Cardiac specialists around the world are paying close attention to a potentially groundbreaking Winnipeg-based clinical trial that shows flaxseed lowers blood pressure in patients with heart disease--more than any dietary measure ever demonstrated in science.
The drop in blood pressure equals a 50 per cent drop in stroke risk and a 30 per cent drop in heart attack risk, says the study's lead investigator, Grant Pierce.
In November, the American Heart Association (AHA) allowed Pierce and his colleagues to present their research at the AHA conference in Los Angeles, attended by more than 20,000 cardiac physicians and researchers from more than 100 countries.
"(Reaction) varied from, 'Wow. I can't believe this.' To lots of questions. To lots of congratulations," says Pierce, a U of M physiology professor who is also St. Boniface General Hospital's executive director of research.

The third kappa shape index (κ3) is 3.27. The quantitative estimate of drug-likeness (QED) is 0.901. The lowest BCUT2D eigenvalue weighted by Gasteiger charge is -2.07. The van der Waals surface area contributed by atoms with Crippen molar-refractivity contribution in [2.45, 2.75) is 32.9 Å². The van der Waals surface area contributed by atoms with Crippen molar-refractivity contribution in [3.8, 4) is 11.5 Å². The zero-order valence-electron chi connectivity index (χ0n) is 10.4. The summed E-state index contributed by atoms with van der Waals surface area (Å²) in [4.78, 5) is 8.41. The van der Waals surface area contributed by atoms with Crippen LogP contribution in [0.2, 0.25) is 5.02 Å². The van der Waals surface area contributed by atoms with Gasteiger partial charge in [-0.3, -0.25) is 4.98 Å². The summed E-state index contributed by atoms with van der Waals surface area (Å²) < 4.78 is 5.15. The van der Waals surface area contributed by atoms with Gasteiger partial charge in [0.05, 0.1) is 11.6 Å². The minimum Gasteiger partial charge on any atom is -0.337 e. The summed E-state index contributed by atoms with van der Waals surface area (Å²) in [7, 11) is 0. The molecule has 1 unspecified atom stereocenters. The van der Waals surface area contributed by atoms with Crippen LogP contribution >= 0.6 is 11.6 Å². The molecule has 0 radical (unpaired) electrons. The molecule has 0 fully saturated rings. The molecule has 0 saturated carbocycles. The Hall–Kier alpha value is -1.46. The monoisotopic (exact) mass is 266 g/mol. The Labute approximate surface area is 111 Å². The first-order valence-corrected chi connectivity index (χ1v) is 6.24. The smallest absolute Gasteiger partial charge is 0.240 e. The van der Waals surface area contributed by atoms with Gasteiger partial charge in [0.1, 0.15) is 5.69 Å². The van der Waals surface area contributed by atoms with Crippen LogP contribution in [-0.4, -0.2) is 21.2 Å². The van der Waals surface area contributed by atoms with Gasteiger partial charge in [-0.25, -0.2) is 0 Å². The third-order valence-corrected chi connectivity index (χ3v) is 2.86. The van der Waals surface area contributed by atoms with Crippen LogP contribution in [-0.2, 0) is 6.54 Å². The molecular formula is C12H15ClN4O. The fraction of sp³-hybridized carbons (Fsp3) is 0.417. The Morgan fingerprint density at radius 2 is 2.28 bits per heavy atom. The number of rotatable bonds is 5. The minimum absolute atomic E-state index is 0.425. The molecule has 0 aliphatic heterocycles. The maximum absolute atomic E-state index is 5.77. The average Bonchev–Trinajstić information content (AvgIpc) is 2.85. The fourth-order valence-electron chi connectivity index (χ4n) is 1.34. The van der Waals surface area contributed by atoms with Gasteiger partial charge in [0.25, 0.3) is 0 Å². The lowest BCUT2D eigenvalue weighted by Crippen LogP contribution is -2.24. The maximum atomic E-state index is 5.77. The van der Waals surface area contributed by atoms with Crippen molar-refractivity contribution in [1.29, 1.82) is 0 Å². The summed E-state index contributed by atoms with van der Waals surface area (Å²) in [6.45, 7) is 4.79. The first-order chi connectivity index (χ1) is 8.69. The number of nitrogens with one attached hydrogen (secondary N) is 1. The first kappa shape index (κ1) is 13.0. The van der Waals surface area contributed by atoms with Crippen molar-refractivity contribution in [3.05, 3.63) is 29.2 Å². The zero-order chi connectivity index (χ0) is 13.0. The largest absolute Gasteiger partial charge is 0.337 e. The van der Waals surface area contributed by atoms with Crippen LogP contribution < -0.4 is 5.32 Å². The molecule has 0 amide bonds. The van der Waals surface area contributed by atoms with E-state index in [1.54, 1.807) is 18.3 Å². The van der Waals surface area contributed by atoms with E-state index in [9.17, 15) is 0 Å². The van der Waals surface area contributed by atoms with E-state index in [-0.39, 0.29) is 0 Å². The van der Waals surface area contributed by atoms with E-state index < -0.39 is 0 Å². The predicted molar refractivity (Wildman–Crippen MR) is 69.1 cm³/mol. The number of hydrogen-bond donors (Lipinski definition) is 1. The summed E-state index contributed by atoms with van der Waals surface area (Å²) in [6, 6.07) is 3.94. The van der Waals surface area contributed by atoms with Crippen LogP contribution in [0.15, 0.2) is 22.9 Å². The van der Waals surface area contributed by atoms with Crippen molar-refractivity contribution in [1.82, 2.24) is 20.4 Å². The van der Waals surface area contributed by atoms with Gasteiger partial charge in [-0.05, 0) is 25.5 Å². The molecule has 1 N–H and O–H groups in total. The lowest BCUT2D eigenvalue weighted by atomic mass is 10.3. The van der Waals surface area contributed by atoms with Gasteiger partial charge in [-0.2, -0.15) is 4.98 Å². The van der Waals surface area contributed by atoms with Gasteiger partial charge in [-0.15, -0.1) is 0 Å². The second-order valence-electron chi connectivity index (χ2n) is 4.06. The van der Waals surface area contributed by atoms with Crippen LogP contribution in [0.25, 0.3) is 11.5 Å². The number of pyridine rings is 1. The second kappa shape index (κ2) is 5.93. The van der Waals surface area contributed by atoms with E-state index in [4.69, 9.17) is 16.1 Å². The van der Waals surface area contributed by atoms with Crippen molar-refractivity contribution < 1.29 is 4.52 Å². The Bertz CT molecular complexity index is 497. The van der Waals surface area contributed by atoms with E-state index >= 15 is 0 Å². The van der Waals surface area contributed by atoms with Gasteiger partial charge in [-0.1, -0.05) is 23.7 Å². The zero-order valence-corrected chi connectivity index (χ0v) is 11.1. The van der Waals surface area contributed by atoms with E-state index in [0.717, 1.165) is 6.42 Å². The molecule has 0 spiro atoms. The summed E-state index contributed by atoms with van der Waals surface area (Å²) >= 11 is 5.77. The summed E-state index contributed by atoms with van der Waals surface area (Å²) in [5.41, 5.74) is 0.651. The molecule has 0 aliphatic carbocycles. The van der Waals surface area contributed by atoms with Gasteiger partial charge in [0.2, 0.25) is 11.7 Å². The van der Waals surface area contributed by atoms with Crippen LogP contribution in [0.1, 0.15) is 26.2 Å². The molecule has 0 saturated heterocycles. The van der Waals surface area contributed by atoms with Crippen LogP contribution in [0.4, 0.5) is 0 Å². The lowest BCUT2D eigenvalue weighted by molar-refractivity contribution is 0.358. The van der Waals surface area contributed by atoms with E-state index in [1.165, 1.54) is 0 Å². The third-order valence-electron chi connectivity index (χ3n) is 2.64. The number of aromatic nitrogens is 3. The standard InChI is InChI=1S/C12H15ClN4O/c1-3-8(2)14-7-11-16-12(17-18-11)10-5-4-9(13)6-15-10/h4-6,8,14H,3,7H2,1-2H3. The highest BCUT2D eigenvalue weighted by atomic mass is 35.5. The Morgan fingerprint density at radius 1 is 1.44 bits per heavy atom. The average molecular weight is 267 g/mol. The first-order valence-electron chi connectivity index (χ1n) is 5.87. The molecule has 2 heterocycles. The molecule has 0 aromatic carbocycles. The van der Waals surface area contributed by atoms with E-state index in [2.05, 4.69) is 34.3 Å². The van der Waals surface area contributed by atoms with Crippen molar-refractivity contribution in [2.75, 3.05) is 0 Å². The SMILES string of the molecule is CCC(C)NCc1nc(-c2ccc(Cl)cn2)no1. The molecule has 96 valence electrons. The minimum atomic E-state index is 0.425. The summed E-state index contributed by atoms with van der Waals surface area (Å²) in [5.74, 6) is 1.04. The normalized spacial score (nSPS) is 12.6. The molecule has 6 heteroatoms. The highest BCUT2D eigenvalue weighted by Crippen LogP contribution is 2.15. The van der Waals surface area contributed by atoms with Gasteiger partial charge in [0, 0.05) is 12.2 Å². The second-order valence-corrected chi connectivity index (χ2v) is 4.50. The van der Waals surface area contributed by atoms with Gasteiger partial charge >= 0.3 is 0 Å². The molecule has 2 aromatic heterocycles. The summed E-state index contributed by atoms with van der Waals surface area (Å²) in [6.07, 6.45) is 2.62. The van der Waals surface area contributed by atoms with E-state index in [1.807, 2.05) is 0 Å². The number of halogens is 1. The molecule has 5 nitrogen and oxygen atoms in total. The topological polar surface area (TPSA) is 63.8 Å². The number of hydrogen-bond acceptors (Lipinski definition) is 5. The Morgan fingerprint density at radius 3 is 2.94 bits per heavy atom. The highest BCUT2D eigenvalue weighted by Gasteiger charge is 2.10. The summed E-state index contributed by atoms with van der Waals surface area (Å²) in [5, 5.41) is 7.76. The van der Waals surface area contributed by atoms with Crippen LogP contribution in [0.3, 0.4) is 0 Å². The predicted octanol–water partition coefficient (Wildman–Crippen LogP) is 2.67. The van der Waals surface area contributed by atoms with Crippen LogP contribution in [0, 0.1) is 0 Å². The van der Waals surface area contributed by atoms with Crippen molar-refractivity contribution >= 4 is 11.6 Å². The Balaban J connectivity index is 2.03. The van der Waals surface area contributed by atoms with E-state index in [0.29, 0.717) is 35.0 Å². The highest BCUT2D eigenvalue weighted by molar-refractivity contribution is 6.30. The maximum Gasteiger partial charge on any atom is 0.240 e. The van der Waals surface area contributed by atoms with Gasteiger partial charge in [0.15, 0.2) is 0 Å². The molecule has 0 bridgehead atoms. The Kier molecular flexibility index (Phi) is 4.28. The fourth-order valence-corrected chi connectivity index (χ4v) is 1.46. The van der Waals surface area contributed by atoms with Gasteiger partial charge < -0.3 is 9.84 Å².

The American Heart Association even features news of the joint St. Boniface Hospital/University of Manitoba (U of M) flax study on its website, www.theheart.org
"We're excited because the trial itself was done in a very tightly-controlled manner, which means we have very good confidence that the results were real," says Pierce, who is confident his research will be published in a respected, peer-reviewed scientific journal in the upcoming months.
He says the elaborate, year-long, double-blind, randomized, placebo-controlled trial cost nearly $1 million, funded by Flax 2015, Canada Bread, the Canola Council of Canada, the Agriculture Research Development Initiative, Glanbia Nutritionals Inc., the Canadian Institutes of Health Research and St. Boniface Hospital Foundation.